West Brook Future Teachers Build Project Portfolio
West Brook Education and Training students are creating engaging projects to use in their future classrooms. The students received a lesson on holidays in the classroom that continues to build throughout the year.
“During the holidays and the seasons of the year, I normally incorporate some sort of assignment for them that allows them to get creative, but also allows them to put it in their portfolio as future teachers. Something to add to their teacher tool box for when they have their own classrooms,” said Kelsey Jozwiak, teacher. “I was always told during student teaching that I cannot assign a project I haven't done myself, so they are getting a head start.”
For the month of October, the classes focused on the pumpkin book report. After reading a book, they have to summarize the main point, the main characters and learn to recognize the main parts to the story. They then have to look at the characteristics and motives of each character.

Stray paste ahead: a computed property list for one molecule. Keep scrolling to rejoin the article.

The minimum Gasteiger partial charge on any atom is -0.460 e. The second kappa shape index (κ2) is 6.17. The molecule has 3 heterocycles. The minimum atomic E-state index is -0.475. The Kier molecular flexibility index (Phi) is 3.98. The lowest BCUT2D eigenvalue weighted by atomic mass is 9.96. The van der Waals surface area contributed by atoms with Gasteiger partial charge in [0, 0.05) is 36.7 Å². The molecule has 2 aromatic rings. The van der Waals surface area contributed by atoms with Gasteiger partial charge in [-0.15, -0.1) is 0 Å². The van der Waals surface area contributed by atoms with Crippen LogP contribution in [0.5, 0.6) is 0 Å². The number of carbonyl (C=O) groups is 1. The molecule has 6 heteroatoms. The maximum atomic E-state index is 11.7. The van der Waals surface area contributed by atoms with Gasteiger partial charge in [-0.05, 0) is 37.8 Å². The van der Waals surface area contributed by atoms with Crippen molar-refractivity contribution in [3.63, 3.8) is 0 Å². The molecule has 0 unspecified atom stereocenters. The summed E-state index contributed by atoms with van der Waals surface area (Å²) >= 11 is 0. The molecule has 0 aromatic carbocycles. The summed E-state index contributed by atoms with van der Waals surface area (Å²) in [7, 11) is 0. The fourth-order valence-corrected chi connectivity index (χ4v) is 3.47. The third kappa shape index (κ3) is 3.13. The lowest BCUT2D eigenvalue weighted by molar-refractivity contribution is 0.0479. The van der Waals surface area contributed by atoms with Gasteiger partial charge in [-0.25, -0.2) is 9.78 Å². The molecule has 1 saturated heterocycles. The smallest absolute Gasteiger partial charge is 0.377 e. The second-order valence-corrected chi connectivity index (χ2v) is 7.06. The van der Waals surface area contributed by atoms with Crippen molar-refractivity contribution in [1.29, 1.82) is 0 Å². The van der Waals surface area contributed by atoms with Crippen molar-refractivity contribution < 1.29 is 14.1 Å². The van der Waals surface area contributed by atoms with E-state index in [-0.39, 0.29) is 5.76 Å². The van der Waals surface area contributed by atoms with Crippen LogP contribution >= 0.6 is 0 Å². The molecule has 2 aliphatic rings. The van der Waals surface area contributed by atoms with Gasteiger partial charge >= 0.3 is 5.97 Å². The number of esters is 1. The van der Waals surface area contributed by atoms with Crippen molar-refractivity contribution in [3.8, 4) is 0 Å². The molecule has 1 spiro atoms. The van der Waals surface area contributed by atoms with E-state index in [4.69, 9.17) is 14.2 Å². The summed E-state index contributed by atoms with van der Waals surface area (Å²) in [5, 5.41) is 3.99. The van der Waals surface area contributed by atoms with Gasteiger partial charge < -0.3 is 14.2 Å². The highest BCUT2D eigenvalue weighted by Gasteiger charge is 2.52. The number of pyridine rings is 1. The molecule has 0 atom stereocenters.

“The actual book report part allows students to improve their overall reading comprehension, while the painting of the pumpkin builds on creativity and could even be co-curricular with art,” said Jozwiak. “The second aspect of the project was an example of what teachers could do in the classroom. Most of my students remember doing this assignment in elementary school, but we can now teach the reason behind why teachers do this activity. This allowed for them to recall their own memory from being a child and now see the teacher aspect behind the assignment. They could see how it would be beneficial to incorporate lessons like this not only for learning, but for classroom environment and cultural diversity.”
The goal behind the project is to show future educators how to be intentional about what they are teaching, using projects to build relationships with students, finding purpose in instructional strategies and more.
“We do a lot of hands-on projects in my class to allow for students' minds to grow and learn based on their experiences,” said Jozwiak. “The students loved it. Learning can be fun, and it should be. Even as teenagers.”